How to Keep Employees from Jumping Ship – Encouraging Engagement to Scale Your Workforce

Workforce teamwork within an organization - ConceptEmployee engagement, success and connectedness to their jobs directly affects a business’s ability to grow. In fact Gallup reports that employee engagement is consistently an important predictor of company performance. This means that whether you are looking to grow locally, scale internationally or further your business offerings with a new product line, having the right team in place is essential.

While employee engagement may seem obvious, executives today are faced with the reality that the labor market has changed, with employees frequently moving from one company to another. In past decades, people would work for one employer for many years. However, millennials have more recently introduced the trend of “job-hopping” in two years or less, which creates a unique challenge for organizations: They need to not just look for talent, but attract and retain it. Employees will often jump because they are not engaged, connected with, or invested in the company. So, how do you attract and engage employees to create a workforce that enables and supports company growth?

Creating a talent sourcing plan that goes beyond salary
To attract the right talent, organizations need to offer hiring packages that go beyond compensation and benefits. Today’s candidates look at many aspects of potential employment that go deeper than salary alone – often it’s about the position, opportunity for a career path, the office culture and the way that they can control work/life balance.

In the current competitive talent-sourcing landscape, every company looking to grow has to develop its own “DNA,” or unique company culture. Employees will usually leave a company because they lose a sense of belonging. Potential hires are looking for a company that has their best interests in mind, can feel like a second a family and has the right fit.

To create an enticing culture and attract the right talent there are many things a company can do, from creating social programs to encouraging employee progress. For example, to attract younger workers a business may offer activities during the work day, such as Friday theme days in which employees dress to fit the specific theme and take part in a competition. Company-wide recognitions, such as employee of the month are also incentives for workers, and can be selected based on performance, attendance and social involvement to encourage employee engagement. When it comes to ensuring a career path and growth, another incentive for employees is to create a structure that supports promotion from within the organization. To overcome the “jumping” jobs trend, it’s very important to show employees that they can develop careers over time, without searching for a new company.

While executives understand the need to establish a company “DNA,” they often fail to engage employees at their first interaction with the company – the hiring process. Accordingly, there are several best practices companies looking to attract and retain talent should follow:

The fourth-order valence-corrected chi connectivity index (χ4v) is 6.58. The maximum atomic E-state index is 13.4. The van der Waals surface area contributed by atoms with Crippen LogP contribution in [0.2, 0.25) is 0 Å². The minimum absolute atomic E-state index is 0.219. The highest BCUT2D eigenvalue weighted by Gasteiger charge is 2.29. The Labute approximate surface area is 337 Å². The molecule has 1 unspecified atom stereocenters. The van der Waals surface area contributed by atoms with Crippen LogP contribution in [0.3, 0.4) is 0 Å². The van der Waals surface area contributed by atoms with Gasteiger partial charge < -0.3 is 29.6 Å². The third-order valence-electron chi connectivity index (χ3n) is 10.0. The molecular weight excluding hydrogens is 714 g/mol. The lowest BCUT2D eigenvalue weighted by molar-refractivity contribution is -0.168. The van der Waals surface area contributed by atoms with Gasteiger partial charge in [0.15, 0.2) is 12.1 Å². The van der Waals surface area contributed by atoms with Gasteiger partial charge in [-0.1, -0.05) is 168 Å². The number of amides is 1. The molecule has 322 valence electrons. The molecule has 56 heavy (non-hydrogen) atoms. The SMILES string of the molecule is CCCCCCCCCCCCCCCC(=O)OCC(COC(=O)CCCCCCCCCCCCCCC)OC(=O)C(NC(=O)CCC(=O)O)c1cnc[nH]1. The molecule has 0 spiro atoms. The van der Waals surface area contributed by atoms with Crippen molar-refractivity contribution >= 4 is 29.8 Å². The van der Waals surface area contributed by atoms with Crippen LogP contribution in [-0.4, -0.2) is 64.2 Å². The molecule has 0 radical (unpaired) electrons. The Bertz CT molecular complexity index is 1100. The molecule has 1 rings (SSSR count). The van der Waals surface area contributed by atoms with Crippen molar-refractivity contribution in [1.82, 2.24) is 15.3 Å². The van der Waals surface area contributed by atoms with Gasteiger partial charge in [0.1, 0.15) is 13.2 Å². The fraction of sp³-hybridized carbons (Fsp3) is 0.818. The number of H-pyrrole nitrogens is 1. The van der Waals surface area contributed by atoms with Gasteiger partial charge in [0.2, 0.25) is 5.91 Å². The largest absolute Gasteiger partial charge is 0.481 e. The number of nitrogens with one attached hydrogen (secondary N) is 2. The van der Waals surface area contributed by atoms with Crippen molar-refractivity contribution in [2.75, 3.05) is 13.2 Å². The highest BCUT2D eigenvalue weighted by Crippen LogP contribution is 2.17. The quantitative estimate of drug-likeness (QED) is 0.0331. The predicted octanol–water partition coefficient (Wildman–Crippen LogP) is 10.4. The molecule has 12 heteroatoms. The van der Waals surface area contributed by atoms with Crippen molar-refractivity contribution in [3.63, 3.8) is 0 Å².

Enable potential new hires to experience the job. The hiring process should be professional and efficient, and offer candidates opportunity to experience what it means to work at the company. Rather than just interviewing prospects, have them shadow workers so they can see what the job entails and guarantee it’s something they would enjoy doing. Giving them the opportunity to get a full view of the business ensures that they feel it’s a fit and have a sense of belonging before accepting an offer.

Train managers to conduct interviews. Although business leaders want to believe managers are the best individuals to interview candidates, they may not necessarily have the skills to do so. Provide training for managers, whether individually or in a group, with interview tips and best practices.

See who’s sitting in front of you. Don’t focus solely on the resume. It’s important to look for the passion, right attitude and a fit for your company’s DNA. Unlike a person’s character, skills can be taught, as needed.

Involve the C-suite. According to the 2016 Deloitte Global Human Capital Trends study, employee engagement, like culture, has become a CEO-level issue. When joining a new company today, individuals want a CEO who they can look up to and rely on to lead the organization. It’s very important that employees feel a connection to the leadership and that CEOs take the time to communicate directly with staff.

Establish a clear career path for new hires. From the time a candidate interviews, make it clear that the company supports his or her individual professional goals and progression. Set up a mentoring program that enables employees to talk with colleagues about how to progress within the company, communicate with them regularly about opportunities and support a culture of hiring from within.

The need for employee engagement
While pay and benefits will remain important as candidates conduct their job search, the importance of employee engagement, setting a career path and creating a sense of belonging is priceless. Because of this, HR teams and executives need to create sourcing plans that attract and retain talent, including cultural programs and mentoring. And as we look to recruitment and retention over the next five years, we will need to keep an eye on generation Z and the company priorities that will ensure their long-term employment and commitment.